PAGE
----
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PostPosted: Fri May 23, 2014 12:05 am 
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whicker wrote:
My thought is that vias can be used for the in-circuit testing, provided the solder resist is kept away from it.
And verifying, all of the vias I highlighted are without resist.

I just naïvely assumed that the presence of ordinary test pads meant that they wouldn't use vias as test pads.


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PostPosted: Mon May 26, 2014 4:54 pm 
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I'll update my scans here from now on:
http://circuit-board.de/forum/index.php ... PCB-Scans/

just stripped an SNSP-1CHIP-02

If anybody has a mainboard to give away for this purpose please contact me, thanks!


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PostPosted: Fri May 30, 2014 3:10 am 
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One thing to do, after the scans, is to etch away the copper layers on the top and bottom, then shine a light through the board. If there is more than 2 layers, the copper in the middle layers will block the light where ever it is present. On the other hand, this will also confirm it being 2 layers, if the only thing you see is vias in the board after etching away the top and bottom copper.


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PostPosted: Mon Feb 29, 2016 2:16 pm 
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@jwdonal, great work, highly appreciated! :D

I think I've found an error in v1.5 though. VS and GND on the LM324 seem to be reversed (cf the datasheet):


Attachments:
lm324.png
lm324.png [ 64.67 KiB | Viewed 2013 times ]

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PostPosted: Mon Mar 07, 2016 11:19 pm 
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Thank you much for the bug report. It appears that you are indeed correct. I will make a note of this to fix in a future revision. Regenerating the whole set of files for this one change would be a bit overkill. But it will definitely get fixed in the next revision. Thanks!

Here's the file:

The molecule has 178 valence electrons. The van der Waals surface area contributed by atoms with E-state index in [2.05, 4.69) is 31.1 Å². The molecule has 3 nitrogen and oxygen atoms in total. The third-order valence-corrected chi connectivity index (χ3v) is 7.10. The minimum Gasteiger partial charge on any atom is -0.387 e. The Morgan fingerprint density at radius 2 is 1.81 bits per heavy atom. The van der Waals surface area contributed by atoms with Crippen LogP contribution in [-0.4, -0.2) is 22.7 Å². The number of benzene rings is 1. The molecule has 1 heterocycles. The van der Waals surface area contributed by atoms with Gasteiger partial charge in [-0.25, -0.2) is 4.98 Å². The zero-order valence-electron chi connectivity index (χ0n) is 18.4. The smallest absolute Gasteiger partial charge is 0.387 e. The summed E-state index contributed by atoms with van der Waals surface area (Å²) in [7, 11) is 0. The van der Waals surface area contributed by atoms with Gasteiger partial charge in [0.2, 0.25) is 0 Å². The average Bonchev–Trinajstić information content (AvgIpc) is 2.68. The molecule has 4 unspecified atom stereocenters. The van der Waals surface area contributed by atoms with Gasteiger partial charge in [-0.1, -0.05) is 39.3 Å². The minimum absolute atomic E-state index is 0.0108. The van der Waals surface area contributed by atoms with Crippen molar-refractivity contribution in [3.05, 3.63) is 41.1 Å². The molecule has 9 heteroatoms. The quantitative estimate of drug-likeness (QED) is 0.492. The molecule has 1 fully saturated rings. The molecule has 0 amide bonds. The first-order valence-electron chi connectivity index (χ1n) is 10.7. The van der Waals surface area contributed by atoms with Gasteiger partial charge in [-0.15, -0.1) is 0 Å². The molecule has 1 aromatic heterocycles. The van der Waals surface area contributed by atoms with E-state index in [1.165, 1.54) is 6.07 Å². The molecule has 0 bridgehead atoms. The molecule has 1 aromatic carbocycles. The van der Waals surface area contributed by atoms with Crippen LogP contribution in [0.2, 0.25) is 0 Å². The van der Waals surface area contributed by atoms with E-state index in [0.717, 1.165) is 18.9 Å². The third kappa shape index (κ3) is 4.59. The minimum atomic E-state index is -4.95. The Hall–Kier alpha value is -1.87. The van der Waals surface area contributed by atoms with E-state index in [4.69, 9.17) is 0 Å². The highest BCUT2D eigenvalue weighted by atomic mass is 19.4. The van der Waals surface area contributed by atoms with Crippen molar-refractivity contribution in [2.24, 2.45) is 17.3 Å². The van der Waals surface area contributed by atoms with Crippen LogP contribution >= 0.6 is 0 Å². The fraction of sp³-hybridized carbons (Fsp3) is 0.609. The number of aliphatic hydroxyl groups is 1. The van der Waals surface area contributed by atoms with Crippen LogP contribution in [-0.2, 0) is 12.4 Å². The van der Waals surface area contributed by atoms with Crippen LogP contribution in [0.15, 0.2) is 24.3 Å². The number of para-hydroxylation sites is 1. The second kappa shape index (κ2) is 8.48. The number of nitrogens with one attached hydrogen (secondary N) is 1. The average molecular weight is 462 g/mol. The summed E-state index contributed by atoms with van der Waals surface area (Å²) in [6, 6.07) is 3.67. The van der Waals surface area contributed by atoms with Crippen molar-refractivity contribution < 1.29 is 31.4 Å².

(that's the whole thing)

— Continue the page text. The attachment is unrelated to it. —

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PostPosted: Thu May 05, 2016 4:14 pm 
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/RESET is marked an output (to signal /RESOUT1) on S-DSP. Is this correct? It is usually controlled by PPU2 and the POR IC.


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PostPosted: Thu May 05, 2016 5:00 pm 
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As I understand it, /RESET on the Super NES is like an /IRQ pin in that it's open drain. This means it's pulled up to +5 V through a resistor (on the order of 100 kΩ), but any IC connected to that line can output 0 V to assert it. The lock CIC in the console pulls it low until the RNGs synchronize, but the cart can also pull it low if it wants to, say, force the S-SMP back into its bootloader for a flash cart's SPC loader.


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PostPosted: Thu May 05, 2016 5:03 pm 
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Of course, the sd2snes does it too. But can the S-DSP?


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PostPosted: Thu May 05, 2016 5:11 pm 
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Perhaps there's some vestigial "watchdog" feature in the S-DSP that resets the system if the S-SMP doesn't make any S-DSP accesses for an extended period. I don't know what enables it; we might need to decap and photograph the S-DSP, just as the RP2A03G's test mode was discovered through a microphotography job.


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PostPosted: Thu May 05, 2016 6:54 pm 
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I doubt it is an output and probably a schematic error, although it might actively drive itself low for the duration of its internal reset if it is open drain, but that still doesn't count.

On the old schematic it's just called \POR and there are no directional arrows.
POR = "Power-On Reset" (probably)


I suppose the better question to ask is: Does the S-DSP have some undocumented register that writing to it causes it to blip the reset pin? probably not.


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PostPosted: Sat Sep 17, 2016 9:17 pm 
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Someone has asked me a question regarding the signal connections to the S-WRAM and I can't figure out the answer. I think it might be an error on the schematic but can find no evidence as such.

The question is: Why is S-CPU address bit 22 (i.e. CA22) connected to the "ENA" pin of the S-WRAM?

First, there is an underlying assumption within the question that the "ENA" pin of the S-WRAM "enables" the WRAM to function. Specifically, unless the ENA pin is asserted (i.e. logic high) then the WRAM will neither honor writes to its memory nor will it respond with (i.e. drive) valid data onto the data bus when it is read. Another way of saying this is that the ENA pin acts as another chip-select (CS) pin (of which the WRAM already has 6 others).